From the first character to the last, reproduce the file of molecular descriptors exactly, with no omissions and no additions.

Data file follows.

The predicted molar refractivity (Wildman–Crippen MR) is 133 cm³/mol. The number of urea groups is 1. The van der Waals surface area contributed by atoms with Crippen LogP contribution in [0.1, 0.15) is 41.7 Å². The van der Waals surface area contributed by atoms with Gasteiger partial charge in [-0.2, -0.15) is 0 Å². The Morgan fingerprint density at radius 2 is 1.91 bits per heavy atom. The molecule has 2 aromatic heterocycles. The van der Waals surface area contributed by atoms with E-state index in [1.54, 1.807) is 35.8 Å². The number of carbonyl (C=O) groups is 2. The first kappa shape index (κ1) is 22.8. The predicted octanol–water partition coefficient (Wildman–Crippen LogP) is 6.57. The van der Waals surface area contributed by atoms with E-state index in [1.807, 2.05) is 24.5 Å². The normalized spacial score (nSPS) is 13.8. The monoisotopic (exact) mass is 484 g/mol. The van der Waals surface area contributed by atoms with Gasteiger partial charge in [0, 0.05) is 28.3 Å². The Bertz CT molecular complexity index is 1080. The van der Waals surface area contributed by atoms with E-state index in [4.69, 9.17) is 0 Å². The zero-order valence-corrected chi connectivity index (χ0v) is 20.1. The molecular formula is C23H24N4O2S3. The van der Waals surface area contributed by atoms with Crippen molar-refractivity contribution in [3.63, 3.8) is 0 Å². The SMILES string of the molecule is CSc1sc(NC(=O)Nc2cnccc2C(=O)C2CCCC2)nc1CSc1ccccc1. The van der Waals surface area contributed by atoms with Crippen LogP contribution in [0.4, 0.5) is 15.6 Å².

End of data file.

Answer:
The predicted molar refractivity (Wildman–Crippen MR) is 133 cm³/mol. The number of urea groups is 1. The van der Waals surface area contributed by atoms with Crippen LogP contribution in [0.1, 0.15) is 41.7 Å². The van der Waals surface area contributed by atoms with Gasteiger partial charge in [-0.2, -0.15) is 0 Å². The Morgan fingerprint density at radius 2 is 1.91 bits per heavy atom. The molecule has 2 aromatic heterocycles. The van der Waals surface area contributed by atoms with E-state index in [1.54, 1.807) is 35.8 Å². The number of carbonyl (C=O) groups is 2. The first kappa shape index (κ1) is 22.8. The predicted octanol–water partition coefficient (Wildman–Crippen LogP) is 6.57. The van der Waals surface area contributed by atoms with E-state index in [1.807, 2.05) is 24.5 Å². The normalized spacial score (nSPS) is 13.8. The monoisotopic (exact) mass is 484 g/mol. The van der Waals surface area contributed by atoms with Gasteiger partial charge in [0, 0.05) is 28.3 Å². The Bertz CT molecular complexity index is 1080. The van der Waals surface area contributed by atoms with E-state index in [4.69, 9.17) is 0 Å². The zero-order valence-corrected chi connectivity index (χ0v) is 20.1. The molecular formula is C23H24N4O2S3. The van der Waals surface area contributed by atoms with Crippen molar-refractivity contribution in [3.63, 3.8) is 0 Å². The SMILES string of the molecule is CSc1sc(NC(=O)Nc2cnccc2C(=O)C2CCCC2)nc1CSc1ccccc1. The van der Waals surface area contributed by atoms with Crippen LogP contribution in [0.4, 0.5) is 15.6 Å².